Wednesday, June 24, 2009

Review: The Last Confederate General

The Last Confederate General:
John C. Vaughn and his East Tennessee Cavalry
By Larry Gordon

In 1990 Ken Burns opened his 11 hour PBS documentary, “The Civil War,” with the tale of Wilmer McClean, on whose farm in July of 1861 the newly formed Union and Confederate armies converged in the first major battle of the Civil War, Bull Run. Afterwards, McClean moved his family out of harms way, to the small cross roads town of Appomattox Courthouse, southwest of Richmond, and there, in his living room, three and a half years later, Lee surrendered to Grant, “and Wilmer McClean could rightfully say, ‘The war began in my front yard, and ended in my front parlor.”

Though it is hard to find a person whose story better arcs the full four, battle bloodied years of the American Civil War, author Larry Gordon has found just such a person in Brigadier General John Crawford Vaughn of the Confederacy.

In his book, “The Last Confederate General: John C. Vaughn and his East Tennessee Cavalry,” Beginning with his ancestry and early life, Mr. Gordon’s linear narrative follows this all but forgotten east Tennessean’s life from the Mexican War and the Civil War to his death.

What makes the story of John C. Vaughn fascinating is that he seems to have been, at least from a historian’s perspective, at the right place at the right time, for some of the most crucial events of the Civil War. Tennessee’s secession from the United States was ratified by the voters of the state on June 8, 1861, making it the last state to leave the Union. But even before the state’s separation Vaughn and recruited and organized the 3rd Tennessee Infantry and was elected as its Colonel. The regiment then boarded a train bound for Manassas, Virginia and the First Battle of Bull Run, in what would be the first use of a railroad to move troops to a battlefield.

East Tennessee, known for its pro-Unionist sentiment during the war, was much like any of the other Border States. Mr. Gordon does an admirable job of painting a picture of a society where distrust lay everywhere; neighbor turned on neighbor, and where often there was localized violence. The Vaughn family, an island of secessionist in a sea of unionists, became themselves, pawns in the chess game of war. Vaughn’s, father, wife and family were arrested and taken north to prison.

Promoted to the rank of Brigadier General after the Battle of Lexington, Kentucky, Vaughn & his East Tennesseans were sent to Mississippi, where they made an unsuccessful attempt to block Grant’s westerly march at Big Black River Bridge, and retreated into the defenses of Vicksburg. After a forty-seven day siege Vicksburg was surrendered and Vaughn and his troopers paroled.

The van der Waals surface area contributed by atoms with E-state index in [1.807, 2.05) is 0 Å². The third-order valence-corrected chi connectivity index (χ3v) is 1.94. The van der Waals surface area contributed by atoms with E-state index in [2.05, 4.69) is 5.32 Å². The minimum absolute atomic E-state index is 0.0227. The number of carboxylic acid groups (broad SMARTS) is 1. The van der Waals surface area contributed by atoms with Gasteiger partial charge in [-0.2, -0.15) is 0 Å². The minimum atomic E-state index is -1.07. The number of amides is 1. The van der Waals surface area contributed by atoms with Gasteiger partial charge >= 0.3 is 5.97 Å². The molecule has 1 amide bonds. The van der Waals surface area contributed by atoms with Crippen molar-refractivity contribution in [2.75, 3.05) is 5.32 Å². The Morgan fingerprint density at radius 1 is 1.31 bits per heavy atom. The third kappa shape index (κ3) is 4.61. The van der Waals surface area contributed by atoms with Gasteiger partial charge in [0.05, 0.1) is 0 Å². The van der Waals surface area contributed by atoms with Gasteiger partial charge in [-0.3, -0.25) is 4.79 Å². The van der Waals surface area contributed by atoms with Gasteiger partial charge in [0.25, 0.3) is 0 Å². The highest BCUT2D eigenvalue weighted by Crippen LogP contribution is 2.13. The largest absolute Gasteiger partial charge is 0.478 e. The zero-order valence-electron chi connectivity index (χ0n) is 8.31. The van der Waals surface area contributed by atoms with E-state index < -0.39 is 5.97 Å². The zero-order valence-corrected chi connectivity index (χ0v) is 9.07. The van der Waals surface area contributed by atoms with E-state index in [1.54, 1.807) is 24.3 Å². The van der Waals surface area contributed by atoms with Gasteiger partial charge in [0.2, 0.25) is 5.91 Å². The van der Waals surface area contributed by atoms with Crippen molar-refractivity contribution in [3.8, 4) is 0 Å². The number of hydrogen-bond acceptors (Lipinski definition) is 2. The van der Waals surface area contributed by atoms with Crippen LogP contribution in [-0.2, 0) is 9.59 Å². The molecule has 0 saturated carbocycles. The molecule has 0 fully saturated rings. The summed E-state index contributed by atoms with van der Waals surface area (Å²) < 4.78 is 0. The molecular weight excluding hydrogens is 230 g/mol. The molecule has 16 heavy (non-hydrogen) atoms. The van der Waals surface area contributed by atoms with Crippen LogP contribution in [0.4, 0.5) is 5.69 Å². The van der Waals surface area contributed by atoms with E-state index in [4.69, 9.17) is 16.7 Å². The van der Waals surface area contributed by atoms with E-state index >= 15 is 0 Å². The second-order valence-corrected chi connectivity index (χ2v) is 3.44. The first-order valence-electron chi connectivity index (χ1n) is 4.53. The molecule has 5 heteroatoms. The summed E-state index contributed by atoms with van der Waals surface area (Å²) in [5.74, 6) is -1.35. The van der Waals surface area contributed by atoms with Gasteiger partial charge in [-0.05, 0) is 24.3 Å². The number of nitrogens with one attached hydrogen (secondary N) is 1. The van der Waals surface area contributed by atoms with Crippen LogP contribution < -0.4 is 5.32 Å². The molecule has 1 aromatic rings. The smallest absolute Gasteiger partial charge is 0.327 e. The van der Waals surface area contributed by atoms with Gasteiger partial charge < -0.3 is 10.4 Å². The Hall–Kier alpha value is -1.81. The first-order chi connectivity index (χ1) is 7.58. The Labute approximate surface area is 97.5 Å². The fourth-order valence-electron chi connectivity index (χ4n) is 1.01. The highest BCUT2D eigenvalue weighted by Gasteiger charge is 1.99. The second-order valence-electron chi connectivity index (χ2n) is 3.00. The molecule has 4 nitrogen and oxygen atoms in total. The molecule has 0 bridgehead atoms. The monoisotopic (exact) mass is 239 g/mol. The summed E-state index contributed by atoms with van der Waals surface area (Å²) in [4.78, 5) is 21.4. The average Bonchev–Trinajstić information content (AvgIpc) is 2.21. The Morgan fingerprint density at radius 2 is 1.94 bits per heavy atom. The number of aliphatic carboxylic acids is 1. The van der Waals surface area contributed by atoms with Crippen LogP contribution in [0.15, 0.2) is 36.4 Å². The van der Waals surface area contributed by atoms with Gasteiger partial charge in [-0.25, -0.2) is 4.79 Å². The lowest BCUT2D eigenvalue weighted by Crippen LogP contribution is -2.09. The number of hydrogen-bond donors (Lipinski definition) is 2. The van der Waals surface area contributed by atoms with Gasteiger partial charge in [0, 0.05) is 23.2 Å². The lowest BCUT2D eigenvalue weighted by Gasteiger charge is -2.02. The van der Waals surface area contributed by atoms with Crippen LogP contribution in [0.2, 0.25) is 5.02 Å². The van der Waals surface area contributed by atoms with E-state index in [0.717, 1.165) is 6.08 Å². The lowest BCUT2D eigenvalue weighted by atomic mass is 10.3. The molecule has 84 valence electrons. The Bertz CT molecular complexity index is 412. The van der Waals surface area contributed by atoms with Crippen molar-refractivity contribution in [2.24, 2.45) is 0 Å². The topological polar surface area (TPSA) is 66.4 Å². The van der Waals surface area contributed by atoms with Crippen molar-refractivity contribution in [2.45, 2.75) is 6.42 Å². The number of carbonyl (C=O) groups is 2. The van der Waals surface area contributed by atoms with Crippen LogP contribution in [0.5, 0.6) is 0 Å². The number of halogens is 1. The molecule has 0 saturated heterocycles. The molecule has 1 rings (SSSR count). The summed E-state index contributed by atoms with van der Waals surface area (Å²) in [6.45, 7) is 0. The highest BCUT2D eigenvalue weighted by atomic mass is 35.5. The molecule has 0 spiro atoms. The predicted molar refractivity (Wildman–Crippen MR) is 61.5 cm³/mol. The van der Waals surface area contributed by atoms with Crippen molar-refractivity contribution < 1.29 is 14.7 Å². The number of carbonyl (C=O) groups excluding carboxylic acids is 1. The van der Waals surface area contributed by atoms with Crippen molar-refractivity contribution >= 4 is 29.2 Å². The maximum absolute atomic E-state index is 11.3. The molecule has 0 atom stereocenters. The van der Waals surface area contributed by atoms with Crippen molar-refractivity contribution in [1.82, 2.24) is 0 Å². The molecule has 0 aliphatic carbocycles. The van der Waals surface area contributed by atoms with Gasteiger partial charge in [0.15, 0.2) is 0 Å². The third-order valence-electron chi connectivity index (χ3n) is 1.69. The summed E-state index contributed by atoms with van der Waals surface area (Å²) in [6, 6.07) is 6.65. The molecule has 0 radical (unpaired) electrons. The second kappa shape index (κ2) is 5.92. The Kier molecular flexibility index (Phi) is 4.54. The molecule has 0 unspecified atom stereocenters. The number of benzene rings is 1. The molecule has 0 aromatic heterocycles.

Later Vaughn & his command returned to the Eastern Theater and were a part of General Grumble Jones’ forces that were routed at Piedmont. Controversy has for years swirled around Vaughn’s action in this battle, and frequently Vaughn has been blamed for the Confederate defeat. Mr. Gordon does an exemplary job in demonstrating that Vaughn was in no way to blame for the loss.

Being a part of Jubal Early’s Corps, Vaughn’s brigade also took part in Early’s raid on Washington, D.C., and even after Lee surrendered to Grant, Vaughn & his troops continued to serve the Confederacy as an escort to its fleeing president, Jefferson Davis. Vaughn left Davis shortly before his capture and was the last Confederate general in the field. He surrendered his troops a month after Lee’s capitulation.

Mr. Gordon ends his narrative with a brief summary of John C. Vaughn’s life and political career after the war until his death in 1875.

With but a limited cache of Vaughn’s personal writings, Gordon does an admirable job of piecing together the life of John C. Vaughn, and giving us a sense of who the man was. Mr. Gordon’s is a narrative well researched, and written in an easy manner. He has done well to bring to light the story of the Last Confederate General that might have otherwise been left to the dustbin of our history.

Wilmer McClean may have claimed that the war started in front yard and ended in his front parlor, but John C. Vaughn experienced the war in all of its horrors from the Confederacy’s birth and first cry of victory at Bull Run to its last gasp of breath at its death.

ISBN 978-0-7603-3517-8, Zenith Press, © 2009, Hardcover, 272 pages, photographs, maps, appendices, endnotes, bibliography & index. $27

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